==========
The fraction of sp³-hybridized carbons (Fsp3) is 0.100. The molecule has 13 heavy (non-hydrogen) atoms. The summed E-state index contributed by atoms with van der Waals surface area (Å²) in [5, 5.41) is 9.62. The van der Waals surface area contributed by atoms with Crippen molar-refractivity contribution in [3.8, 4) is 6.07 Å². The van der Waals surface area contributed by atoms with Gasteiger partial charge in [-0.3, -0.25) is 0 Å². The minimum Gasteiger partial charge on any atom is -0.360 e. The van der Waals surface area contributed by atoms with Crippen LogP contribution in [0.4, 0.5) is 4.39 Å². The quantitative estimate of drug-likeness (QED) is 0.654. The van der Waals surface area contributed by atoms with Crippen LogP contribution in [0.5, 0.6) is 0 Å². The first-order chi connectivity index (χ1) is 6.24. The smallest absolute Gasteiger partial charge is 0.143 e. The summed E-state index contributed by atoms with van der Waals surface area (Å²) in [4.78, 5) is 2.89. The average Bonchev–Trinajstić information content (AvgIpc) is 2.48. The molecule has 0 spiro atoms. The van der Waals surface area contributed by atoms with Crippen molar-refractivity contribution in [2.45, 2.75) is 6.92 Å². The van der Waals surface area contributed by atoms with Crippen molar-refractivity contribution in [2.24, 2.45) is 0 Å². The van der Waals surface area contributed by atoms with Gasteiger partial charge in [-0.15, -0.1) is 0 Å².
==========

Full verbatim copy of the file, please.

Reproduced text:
The fraction of sp³-hybridized carbons (Fsp3) is 0.100. The molecule has 13 heavy (non-hydrogen) atoms. The summed E-state index contributed by atoms with van der Waals surface area (Å²) in [5, 5.41) is 9.62. The van der Waals surface area contributed by atoms with Crippen molar-refractivity contribution in [3.8, 4) is 6.07 Å². The van der Waals surface area contributed by atoms with Gasteiger partial charge in [-0.3, -0.25) is 0 Å². The minimum Gasteiger partial charge on any atom is -0.360 e. The van der Waals surface area contributed by atoms with Crippen LogP contribution in [0.4, 0.5) is 4.39 Å². The quantitative estimate of drug-likeness (QED) is 0.654. The van der Waals surface area contributed by atoms with Crippen LogP contribution in [0.5, 0.6) is 0 Å². The first-order chi connectivity index (χ1) is 6.24. The smallest absolute Gasteiger partial charge is 0.143 e. The summed E-state index contributed by atoms with van der Waals surface area (Å²) in [4.78, 5) is 2.89. The average Bonchev–Trinajstić information content (AvgIpc) is 2.48. The molecule has 0 spiro atoms. The van der Waals surface area contributed by atoms with Crippen molar-refractivity contribution in [2.45, 2.75) is 6.92 Å². The van der Waals surface area contributed by atoms with Crippen molar-refractivity contribution in [2.24, 2.45) is 0 Å². The van der Waals surface area contributed by atoms with Gasteiger partial charge in [-0.15, -0.1) is 0 Å².